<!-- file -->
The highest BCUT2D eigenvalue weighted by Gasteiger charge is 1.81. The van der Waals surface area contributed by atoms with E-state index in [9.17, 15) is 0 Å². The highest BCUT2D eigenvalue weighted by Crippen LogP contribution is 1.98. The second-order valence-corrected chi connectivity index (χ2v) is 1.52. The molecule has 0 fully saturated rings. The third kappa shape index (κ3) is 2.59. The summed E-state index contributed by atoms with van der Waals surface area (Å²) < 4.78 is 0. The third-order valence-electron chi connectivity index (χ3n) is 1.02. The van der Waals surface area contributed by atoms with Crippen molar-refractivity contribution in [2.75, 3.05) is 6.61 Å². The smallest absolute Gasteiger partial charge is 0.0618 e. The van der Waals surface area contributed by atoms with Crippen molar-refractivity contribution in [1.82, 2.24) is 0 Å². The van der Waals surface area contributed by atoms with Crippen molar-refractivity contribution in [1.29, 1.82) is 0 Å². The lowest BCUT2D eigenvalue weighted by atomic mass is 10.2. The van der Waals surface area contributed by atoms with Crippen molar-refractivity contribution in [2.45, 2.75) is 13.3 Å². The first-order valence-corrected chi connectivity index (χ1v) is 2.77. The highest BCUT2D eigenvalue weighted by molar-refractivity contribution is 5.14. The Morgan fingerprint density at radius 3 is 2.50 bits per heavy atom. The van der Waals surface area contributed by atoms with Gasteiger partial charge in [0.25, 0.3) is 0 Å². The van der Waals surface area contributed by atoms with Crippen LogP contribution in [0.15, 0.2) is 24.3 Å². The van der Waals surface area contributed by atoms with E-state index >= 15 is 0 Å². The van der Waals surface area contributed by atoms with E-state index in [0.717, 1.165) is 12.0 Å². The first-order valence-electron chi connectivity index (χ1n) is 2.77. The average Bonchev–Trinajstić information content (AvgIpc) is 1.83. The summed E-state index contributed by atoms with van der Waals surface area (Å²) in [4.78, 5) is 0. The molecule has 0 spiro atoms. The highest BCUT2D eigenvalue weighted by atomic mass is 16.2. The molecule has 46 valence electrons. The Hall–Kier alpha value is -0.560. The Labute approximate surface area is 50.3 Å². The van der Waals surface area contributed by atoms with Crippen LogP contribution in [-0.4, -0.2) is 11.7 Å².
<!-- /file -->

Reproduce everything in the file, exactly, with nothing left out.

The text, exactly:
The highest BCUT2D eigenvalue weighted by Gasteiger charge is 1.81. The van der Waals surface area contributed by atoms with E-state index in [9.17, 15) is 0 Å². The highest BCUT2D eigenvalue weighted by Crippen LogP contribution is 1.98. The second-order valence-corrected chi connectivity index (χ2v) is 1.52. The molecule has 0 fully saturated rings. The third kappa shape index (κ3) is 2.59. The summed E-state index contributed by atoms with van der Waals surface area (Å²) < 4.78 is 0. The third-order valence-electron chi connectivity index (χ3n) is 1.02. The van der Waals surface area contributed by atoms with Crippen molar-refractivity contribution in [2.75, 3.05) is 6.61 Å². The smallest absolute Gasteiger partial charge is 0.0618 e. The van der Waals surface area contributed by atoms with Crippen molar-refractivity contribution in [1.82, 2.24) is 0 Å². The van der Waals surface area contributed by atoms with Crippen molar-refractivity contribution in [1.29, 1.82) is 0 Å². The lowest BCUT2D eigenvalue weighted by atomic mass is 10.2. The van der Waals surface area contributed by atoms with Crippen molar-refractivity contribution in [2.45, 2.75) is 13.3 Å². The first-order valence-corrected chi connectivity index (χ1v) is 2.77. The highest BCUT2D eigenvalue weighted by molar-refractivity contribution is 5.14. The Morgan fingerprint density at radius 3 is 2.50 bits per heavy atom. The van der Waals surface area contributed by atoms with Gasteiger partial charge in [0.25, 0.3) is 0 Å². The van der Waals surface area contributed by atoms with Crippen LogP contribution in [0.15, 0.2) is 24.3 Å². The van der Waals surface area contributed by atoms with E-state index >= 15 is 0 Å². The van der Waals surface area contributed by atoms with E-state index in [0.717, 1.165) is 12.0 Å². The first-order valence-electron chi connectivity index (χ1n) is 2.77. The average Bonchev–Trinajstić information content (AvgIpc) is 1.83. The summed E-state index contributed by atoms with van der Waals surface area (Å²) in [4.78, 5) is 0. The molecule has 0 spiro atoms. The highest BCUT2D eigenvalue weighted by atomic mass is 16.2. The molecule has 46 valence electrons. The Hall–Kier alpha value is -0.560. The Labute approximate surface area is 50.3 Å². The van der Waals surface area contributed by atoms with Crippen LogP contribution in [-0.4, -0.2) is 11.7 Å².